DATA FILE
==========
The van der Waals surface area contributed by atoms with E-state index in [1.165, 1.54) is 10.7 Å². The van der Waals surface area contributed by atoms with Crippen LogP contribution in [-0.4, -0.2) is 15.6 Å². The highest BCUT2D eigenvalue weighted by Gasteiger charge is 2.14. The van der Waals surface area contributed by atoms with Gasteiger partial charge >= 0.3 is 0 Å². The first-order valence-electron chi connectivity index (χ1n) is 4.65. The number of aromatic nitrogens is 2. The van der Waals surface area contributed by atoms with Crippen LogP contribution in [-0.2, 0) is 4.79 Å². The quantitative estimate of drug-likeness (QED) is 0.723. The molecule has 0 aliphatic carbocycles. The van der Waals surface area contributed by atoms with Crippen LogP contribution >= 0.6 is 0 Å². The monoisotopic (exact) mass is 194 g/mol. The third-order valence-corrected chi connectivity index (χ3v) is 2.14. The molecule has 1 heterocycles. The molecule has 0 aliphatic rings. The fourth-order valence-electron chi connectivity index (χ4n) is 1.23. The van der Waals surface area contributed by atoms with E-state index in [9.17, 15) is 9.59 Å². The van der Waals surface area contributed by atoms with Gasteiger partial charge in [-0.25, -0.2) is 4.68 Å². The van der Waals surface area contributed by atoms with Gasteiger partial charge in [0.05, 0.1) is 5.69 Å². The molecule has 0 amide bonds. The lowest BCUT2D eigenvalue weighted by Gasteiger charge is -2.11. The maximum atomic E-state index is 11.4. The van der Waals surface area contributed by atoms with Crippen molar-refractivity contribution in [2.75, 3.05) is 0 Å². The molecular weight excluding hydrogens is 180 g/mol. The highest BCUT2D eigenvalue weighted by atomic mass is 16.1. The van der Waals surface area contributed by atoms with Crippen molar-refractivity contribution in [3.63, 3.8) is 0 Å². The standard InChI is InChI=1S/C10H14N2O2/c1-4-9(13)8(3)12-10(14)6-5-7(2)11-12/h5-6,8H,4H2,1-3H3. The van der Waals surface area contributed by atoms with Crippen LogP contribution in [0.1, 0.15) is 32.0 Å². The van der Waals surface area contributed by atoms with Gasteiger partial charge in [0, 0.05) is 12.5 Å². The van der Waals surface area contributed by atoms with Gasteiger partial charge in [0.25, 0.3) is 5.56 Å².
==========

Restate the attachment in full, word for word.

The van der Waals surface area contributed by atoms with E-state index in [1.165, 1.54) is 10.7 Å². The van der Waals surface area contributed by atoms with Crippen LogP contribution in [-0.4, -0.2) is 15.6 Å². The highest BCUT2D eigenvalue weighted by Gasteiger charge is 2.14. The van der Waals surface area contributed by atoms with Gasteiger partial charge >= 0.3 is 0 Å². The first-order valence-electron chi connectivity index (χ1n) is 4.65. The number of aromatic nitrogens is 2. The van der Waals surface area contributed by atoms with Crippen LogP contribution in [-0.2, 0) is 4.79 Å². The quantitative estimate of drug-likeness (QED) is 0.723. The molecule has 0 aliphatic carbocycles. The van der Waals surface area contributed by atoms with Crippen LogP contribution >= 0.6 is 0 Å². The monoisotopic (exact) mass is 194 g/mol. The third-order valence-corrected chi connectivity index (χ3v) is 2.14. The molecule has 1 heterocycles. The molecule has 0 aliphatic rings. The fourth-order valence-electron chi connectivity index (χ4n) is 1.23. The van der Waals surface area contributed by atoms with E-state index in [9.17, 15) is 9.59 Å². The van der Waals surface area contributed by atoms with Gasteiger partial charge in [-0.25, -0.2) is 4.68 Å². The van der Waals surface area contributed by atoms with Gasteiger partial charge in [0.05, 0.1) is 5.69 Å². The molecule has 0 amide bonds. The lowest BCUT2D eigenvalue weighted by Gasteiger charge is -2.11. The maximum atomic E-state index is 11.4. The van der Waals surface area contributed by atoms with Crippen molar-refractivity contribution in [2.75, 3.05) is 0 Å². The molecular weight excluding hydrogens is 180 g/mol. The highest BCUT2D eigenvalue weighted by atomic mass is 16.1. The van der Waals surface area contributed by atoms with Crippen molar-refractivity contribution in [3.63, 3.8) is 0 Å². The standard InChI is InChI=1S/C10H14N2O2/c1-4-9(13)8(3)12-10(14)6-5-7(2)11-12/h5-6,8H,4H2,1-3H3. The van der Waals surface area contributed by atoms with Crippen LogP contribution in [0.1, 0.15) is 32.0 Å². The van der Waals surface area contributed by atoms with Gasteiger partial charge in [0, 0.05) is 12.5 Å². The van der Waals surface area contributed by atoms with Gasteiger partial charge in [0.25, 0.3) is 5.56 Å².